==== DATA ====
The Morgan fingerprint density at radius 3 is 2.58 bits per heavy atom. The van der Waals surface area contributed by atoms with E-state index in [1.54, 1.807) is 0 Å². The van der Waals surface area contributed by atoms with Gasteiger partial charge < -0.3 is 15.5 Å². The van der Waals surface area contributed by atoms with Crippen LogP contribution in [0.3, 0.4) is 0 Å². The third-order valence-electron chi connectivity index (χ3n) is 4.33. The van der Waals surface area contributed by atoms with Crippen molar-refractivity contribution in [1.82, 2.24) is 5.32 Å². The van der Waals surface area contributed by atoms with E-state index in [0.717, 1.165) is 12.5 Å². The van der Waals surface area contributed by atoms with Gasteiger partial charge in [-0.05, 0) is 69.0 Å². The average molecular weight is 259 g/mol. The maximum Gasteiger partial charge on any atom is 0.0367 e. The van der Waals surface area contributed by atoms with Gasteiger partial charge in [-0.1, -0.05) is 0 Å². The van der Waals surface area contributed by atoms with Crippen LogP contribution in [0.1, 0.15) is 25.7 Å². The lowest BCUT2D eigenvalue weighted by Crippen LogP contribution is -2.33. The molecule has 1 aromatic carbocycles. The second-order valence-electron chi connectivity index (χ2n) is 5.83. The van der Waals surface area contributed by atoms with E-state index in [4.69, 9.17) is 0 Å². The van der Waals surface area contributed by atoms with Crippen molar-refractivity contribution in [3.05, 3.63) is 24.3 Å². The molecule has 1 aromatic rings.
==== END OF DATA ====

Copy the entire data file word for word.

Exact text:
The Morgan fingerprint density at radius 3 is 2.58 bits per heavy atom. The van der Waals surface area contributed by atoms with E-state index in [1.54, 1.807) is 0 Å². The van der Waals surface area contributed by atoms with Gasteiger partial charge < -0.3 is 15.5 Å². The van der Waals surface area contributed by atoms with Crippen LogP contribution in [0.3, 0.4) is 0 Å². The third-order valence-electron chi connectivity index (χ3n) is 4.33. The van der Waals surface area contributed by atoms with Crippen molar-refractivity contribution in [1.82, 2.24) is 5.32 Å². The van der Waals surface area contributed by atoms with E-state index in [0.717, 1.165) is 12.5 Å². The van der Waals surface area contributed by atoms with Gasteiger partial charge in [-0.05, 0) is 69.0 Å². The average molecular weight is 259 g/mol. The maximum Gasteiger partial charge on any atom is 0.0367 e. The van der Waals surface area contributed by atoms with Gasteiger partial charge in [-0.1, -0.05) is 0 Å². The van der Waals surface area contributed by atoms with Crippen LogP contribution in [0.1, 0.15) is 25.7 Å². The lowest BCUT2D eigenvalue weighted by Crippen LogP contribution is -2.33. The molecule has 1 aromatic carbocycles. The second-order valence-electron chi connectivity index (χ2n) is 5.83. The van der Waals surface area contributed by atoms with E-state index in [4.69, 9.17) is 0 Å². The van der Waals surface area contributed by atoms with Crippen molar-refractivity contribution in [3.05, 3.63) is 24.3 Å². The molecule has 1 aromatic rings.